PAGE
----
Experience has shown that positive results can follow when groups and intergroups co-operate with the offender management service with a view to helping the still suffering alcoholic.
In our pamphlet “How AA Members Co-operate” the following appears:
“We cannot discriminate against any prospective AA members, even if he or she comes to us under pressure from a court, an employer, or any other agency. Although the strength of our programme lies in the voluntary nature of membership in AA,many of us rst attend meetings because we were forced to, either by someone else or by ourinner discomfort. But continual exposure to AA educated us to the true nature of our illness. Who made the referral to AA is not what AA is interested in. It is the problem drinker who is our concern. We cannot predict who will recover, nor have we the authority to decide how recovery should be sought by any other alcoholic.”
A good working relationship between AA and the offender management service often takes many months and sometimes years to build. Experience shows that, as in many areas of service, setting up a system of co-operation is most likely to prove successful if patience and perseverance are practised.
What probation liaison officers do
We are trying to bring AA to the attention of those who have committed crimes which haven’t led to them being in prison but to ‘probation’ sentences in the community, and to those released from prison under probationary conditions. We hope to show the alcoholics amongst them that it is possible to live a good and happy life without alcohol, and that they can, if they wish, get out of the downward spiral of their repeat drinking and offending cycles.
Carrying the message
Showing them this other way of life involves us in getting AA literature to them, talking to alcohol awareness and other courses, and getting probationers to attend AA meetings. When we give talks we try to make sure that at least one of us can share his or her story about their experience of the criminal justice system and how stopping drinking has enabled them to avoid reoffending, and to break the cycle which could lead to prison. When appropriate we can arrange for individuals to be 12-stepped and brought to the rooms.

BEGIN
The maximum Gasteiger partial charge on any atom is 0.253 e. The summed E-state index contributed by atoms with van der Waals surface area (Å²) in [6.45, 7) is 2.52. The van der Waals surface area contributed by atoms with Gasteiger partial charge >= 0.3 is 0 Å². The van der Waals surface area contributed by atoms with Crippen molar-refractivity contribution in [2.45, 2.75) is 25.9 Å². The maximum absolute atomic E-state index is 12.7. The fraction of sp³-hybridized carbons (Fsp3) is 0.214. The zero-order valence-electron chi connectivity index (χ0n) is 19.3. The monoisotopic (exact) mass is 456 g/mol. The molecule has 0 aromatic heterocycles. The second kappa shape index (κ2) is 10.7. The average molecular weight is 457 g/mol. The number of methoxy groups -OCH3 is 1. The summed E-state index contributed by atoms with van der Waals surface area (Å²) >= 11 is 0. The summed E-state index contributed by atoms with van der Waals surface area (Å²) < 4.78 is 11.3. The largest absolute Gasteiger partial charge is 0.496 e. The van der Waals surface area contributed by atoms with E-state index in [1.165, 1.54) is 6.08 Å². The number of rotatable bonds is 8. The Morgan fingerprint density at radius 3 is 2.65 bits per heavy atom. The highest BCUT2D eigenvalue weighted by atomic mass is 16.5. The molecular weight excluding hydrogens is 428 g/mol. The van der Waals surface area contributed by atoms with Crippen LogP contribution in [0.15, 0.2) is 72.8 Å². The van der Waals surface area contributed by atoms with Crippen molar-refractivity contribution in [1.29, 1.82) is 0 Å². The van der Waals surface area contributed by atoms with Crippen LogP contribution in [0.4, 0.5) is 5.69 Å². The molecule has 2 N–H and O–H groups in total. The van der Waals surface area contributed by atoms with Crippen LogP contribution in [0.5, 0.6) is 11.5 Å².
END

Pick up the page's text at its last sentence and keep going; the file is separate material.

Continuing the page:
Access to clients
In order to gain access to the clients we have to approach the offender managers. We might ask to meet them individually or to talk to their office team meetings. AA literature is made available to them. Officers may be invited to attend an ‘open’ meeting of a Group to hear and see what AA members are like and what they have achieved. They are told what AA can and cannot promise. We can offer a way to sober living if someone wants this enough, but we cannot guarantee someone’s recovery.
Initially, offender managers often have misconceptions about AA and find it difficult to understand us, but when they become aware of our strengths and limitations, and when they have heard shares from those who have been in trouble and are now in sobriety, they usually become enthusiastic about the Fellowship. After all, we are willing, free, and have a 24-hour telephone and sponsorship coverage across the country.
Having gained the support of offender managers we hope to get invitations from them to meet and talk to their clients, individually or in groups. Those offender managers who have listened and have come to believe that AA can help some of their more difficult clients will be firmly behind our efforts to reach these still suffering alcoholics. So, to sum up, we want to inform offender managers about AA and, through them, reach and get our message of hope to those who are in trouble with the law because of their drinking, at a time when they can still turn their lives around.